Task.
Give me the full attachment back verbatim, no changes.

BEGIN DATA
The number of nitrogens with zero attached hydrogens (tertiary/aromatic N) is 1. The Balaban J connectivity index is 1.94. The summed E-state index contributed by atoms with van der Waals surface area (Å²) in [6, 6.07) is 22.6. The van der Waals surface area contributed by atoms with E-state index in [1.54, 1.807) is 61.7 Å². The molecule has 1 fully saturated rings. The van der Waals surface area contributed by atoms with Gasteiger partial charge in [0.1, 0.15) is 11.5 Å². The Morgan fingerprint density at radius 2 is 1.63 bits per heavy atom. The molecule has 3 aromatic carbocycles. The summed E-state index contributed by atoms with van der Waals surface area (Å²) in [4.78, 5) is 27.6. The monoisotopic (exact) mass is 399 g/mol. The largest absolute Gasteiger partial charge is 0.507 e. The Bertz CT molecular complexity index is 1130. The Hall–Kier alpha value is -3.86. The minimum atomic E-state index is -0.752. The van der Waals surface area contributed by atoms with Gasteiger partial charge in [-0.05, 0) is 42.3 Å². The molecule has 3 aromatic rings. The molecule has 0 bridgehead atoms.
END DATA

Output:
The number of nitrogens with zero attached hydrogens (tertiary/aromatic N) is 1. The Balaban J connectivity index is 1.94. The summed E-state index contributed by atoms with van der Waals surface area (Å²) in [6, 6.07) is 22.6. The van der Waals surface area contributed by atoms with E-state index in [1.54, 1.807) is 61.7 Å². The molecule has 1 fully saturated rings. The van der Waals surface area contributed by atoms with Gasteiger partial charge in [0.1, 0.15) is 11.5 Å². The Morgan fingerprint density at radius 2 is 1.63 bits per heavy atom. The molecule has 3 aromatic carbocycles. The summed E-state index contributed by atoms with van der Waals surface area (Å²) in [4.78, 5) is 27.6. The monoisotopic (exact) mass is 399 g/mol. The largest absolute Gasteiger partial charge is 0.507 e. The Bertz CT molecular complexity index is 1130. The Hall–Kier alpha value is -3.86. The minimum atomic E-state index is -0.752. The van der Waals surface area contributed by atoms with Gasteiger partial charge in [-0.05, 0) is 42.3 Å². The molecule has 3 aromatic rings. The molecule has 0 bridgehead atoms.